Is it possible to grow plants on recycled urban materials in cities? The SITERRE programme research team, which is made up of 10 research partners and companies, has addressed this question by proposing an innovative method and new techniques for constructing fertile soils, with financial support from ADEME, the French Environment and Energy Management Agency.
17 January 2017
Sampling of the surface horizon of a 100 year old technosol developed on metallurgical slag

Sampling of the surface horizon of a 100-year-old technosol developed on metallurgical slag (Nord-Pas-de-Calais, France). 


Cover of the book

Cover of the book “Créer des sols fertiles”. 

© Editions Le Moniteur 

This work opens up new perspectives for urban greening, the circular economy and the sustainable city. The findings have been published in a book entitled “Créer des sols fertiles : du déchet à la végétalisation urbaine” (Creating fertile soils: from waste to urban greening) and will be presented at a conference to be hosted in Paris on 23 March 2017 by the programme coordinator, the Plante & Cité technical centre.  

The SITERRE programme is original in that it is based on the circular economy principle. It investigates the potential of urban recycled materials as an alternative to topsoil and quarry aggregates for urban greening. 

Every year, as shown by Plante & Cité, more than 3 million cubic meters of topsoil and aggregates are imported into urban areas for plant beds to flourish and for the design of public spaces. These non-renewable raw materials are becoming increasingly scarce and costly to source from an economic and environmental perspective, because deposits can be located far away. At the same time, thousands of tonnes of potentially recyclable materials generated by urban activities and the demolition of buildings are exported and stored outside cities (although 50% of construction waste is recovered, 58 million tonnes of earth and stones still end up in storage facilities, as reported by the French Ministry of the Environment). 

For 5 years, the SITERRE programme partners have been developing a scientific method for the construction of fertile soils, which draws on multiple areas of expertise, such as geology, soil physics, chemistry, ecotoxicology, pedology and the study of waste materials. A soil designed in this way combines different horizons, which are designed to have specific properties. Using modelling, these horizons are formed from different soil mixes with optimal properties. The work has successfully identified and characterised 11 mineral and organic materials with greater potential nationally in terms of the volume, intrinsic quality and safety of deposits.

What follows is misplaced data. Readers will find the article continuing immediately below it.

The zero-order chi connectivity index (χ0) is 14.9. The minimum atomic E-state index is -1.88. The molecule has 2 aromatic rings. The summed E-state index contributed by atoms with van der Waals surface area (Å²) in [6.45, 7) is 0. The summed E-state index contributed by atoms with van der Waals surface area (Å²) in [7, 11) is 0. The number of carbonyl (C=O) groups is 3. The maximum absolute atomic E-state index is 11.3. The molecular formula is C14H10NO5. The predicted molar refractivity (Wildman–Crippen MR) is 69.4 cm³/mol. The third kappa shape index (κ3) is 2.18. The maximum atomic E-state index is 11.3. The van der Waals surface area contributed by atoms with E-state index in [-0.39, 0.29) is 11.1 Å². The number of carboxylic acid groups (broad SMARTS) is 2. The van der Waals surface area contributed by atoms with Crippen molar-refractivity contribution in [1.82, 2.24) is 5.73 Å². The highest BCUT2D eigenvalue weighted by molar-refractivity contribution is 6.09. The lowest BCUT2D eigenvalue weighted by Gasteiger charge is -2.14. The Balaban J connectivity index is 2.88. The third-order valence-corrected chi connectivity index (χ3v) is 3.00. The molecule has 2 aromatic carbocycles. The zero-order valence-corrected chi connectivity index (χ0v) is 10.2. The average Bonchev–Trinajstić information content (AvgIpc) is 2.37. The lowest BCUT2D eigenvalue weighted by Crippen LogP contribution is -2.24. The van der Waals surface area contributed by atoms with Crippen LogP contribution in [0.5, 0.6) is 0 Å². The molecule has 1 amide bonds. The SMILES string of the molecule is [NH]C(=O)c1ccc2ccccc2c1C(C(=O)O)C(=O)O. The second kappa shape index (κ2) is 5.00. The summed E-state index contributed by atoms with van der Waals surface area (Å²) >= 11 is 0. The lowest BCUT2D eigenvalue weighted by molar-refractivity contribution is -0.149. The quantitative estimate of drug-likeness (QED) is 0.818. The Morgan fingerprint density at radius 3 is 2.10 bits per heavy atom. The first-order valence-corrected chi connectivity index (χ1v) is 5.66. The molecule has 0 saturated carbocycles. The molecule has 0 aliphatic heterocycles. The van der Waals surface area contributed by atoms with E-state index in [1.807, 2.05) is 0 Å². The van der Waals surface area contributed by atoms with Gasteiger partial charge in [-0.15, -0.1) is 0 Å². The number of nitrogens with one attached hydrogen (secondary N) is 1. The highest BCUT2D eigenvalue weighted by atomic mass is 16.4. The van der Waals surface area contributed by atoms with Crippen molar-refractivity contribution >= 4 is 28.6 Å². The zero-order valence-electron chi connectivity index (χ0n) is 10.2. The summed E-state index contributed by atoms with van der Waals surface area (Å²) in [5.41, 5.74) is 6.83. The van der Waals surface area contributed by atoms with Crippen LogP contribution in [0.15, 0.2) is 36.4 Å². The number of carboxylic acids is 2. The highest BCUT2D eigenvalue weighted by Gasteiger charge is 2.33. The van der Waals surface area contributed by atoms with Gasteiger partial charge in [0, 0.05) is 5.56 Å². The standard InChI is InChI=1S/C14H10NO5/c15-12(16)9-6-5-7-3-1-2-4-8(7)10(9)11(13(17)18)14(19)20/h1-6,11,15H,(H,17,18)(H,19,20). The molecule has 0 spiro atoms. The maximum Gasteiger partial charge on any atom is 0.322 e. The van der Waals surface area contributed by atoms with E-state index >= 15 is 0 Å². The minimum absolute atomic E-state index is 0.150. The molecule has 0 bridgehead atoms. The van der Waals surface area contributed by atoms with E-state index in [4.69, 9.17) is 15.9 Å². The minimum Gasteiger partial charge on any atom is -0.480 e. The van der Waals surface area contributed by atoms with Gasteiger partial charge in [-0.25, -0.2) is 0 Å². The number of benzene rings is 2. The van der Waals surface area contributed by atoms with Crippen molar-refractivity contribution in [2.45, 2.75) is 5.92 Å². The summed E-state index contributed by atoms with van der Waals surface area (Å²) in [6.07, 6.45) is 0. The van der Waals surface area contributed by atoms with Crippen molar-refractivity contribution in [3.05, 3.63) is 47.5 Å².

This list reflects the diversity of recyclable products available in urban soils, including shredded green waste, waste from street sweeping, pulp and paper mill sludge, sewage sludge, co-compost from green waste and sewage sludge, uncontaminated excavated earth from deeper soil horizons, brick rejects, crushed concrete, used railway ballast and building demolition waste. 

The protocol tested by the SITERRE programme demonstrates that it is feasible to produce fertile soils: plants and trees can be planted in soils that have just been implemented, provided a specific procedure is followed by skilled professionals. Early soil formation has been shown to occur in the first few months, with the formation of aggregates. Such soils do not pose a major risk to human health or the environment. However, health and environmental aspects need to be clarified and refined through the identification of additional characteristics. 

A cost review of the research programme shows that the implementation of such soils has the potential to be relatively and even very cost-effective when compared with current practices. The setting-up of pilot sites in actual design projects is one of the project’s future applications. This will enhance the acquisition of scientific and practical knowledge and serve to demonstrate what is possible. 

The SITERRE programme has also found that the regulatory framework for the use of recycled materials in soil construction is inadequate. This needs to be clarified quickly, given the issues raised and the number of development projects in the pipeline. 

Two options are available to disseminate the programme findings to as many people as possible: 

  • A book. Olivier Damas (coord.), Anaïs Coulon (coord.), 2016. Créer des sols fertiles : du déchet à la végétalisation urbaine (Creating fertile soils: from waste to urban greening). Published by Le Moniteur, Antony, 336 pp. (EAN: 9782281140965). Preface by Nicolas Hulot and Claire Chenu. Order online on the Editions du Moniteur website (€49). 
  • A national conference for disseminating the findings: “Creating soils for urban greening: from waste to fertile soils.” Thursday 23 March 2017 in Paris - AgroParisTech, Rissler amphitheatre, 16 Rue Claude Bernard, 75005 Paris. Registration opens in January 2017. Programme available on the Plante & Cité website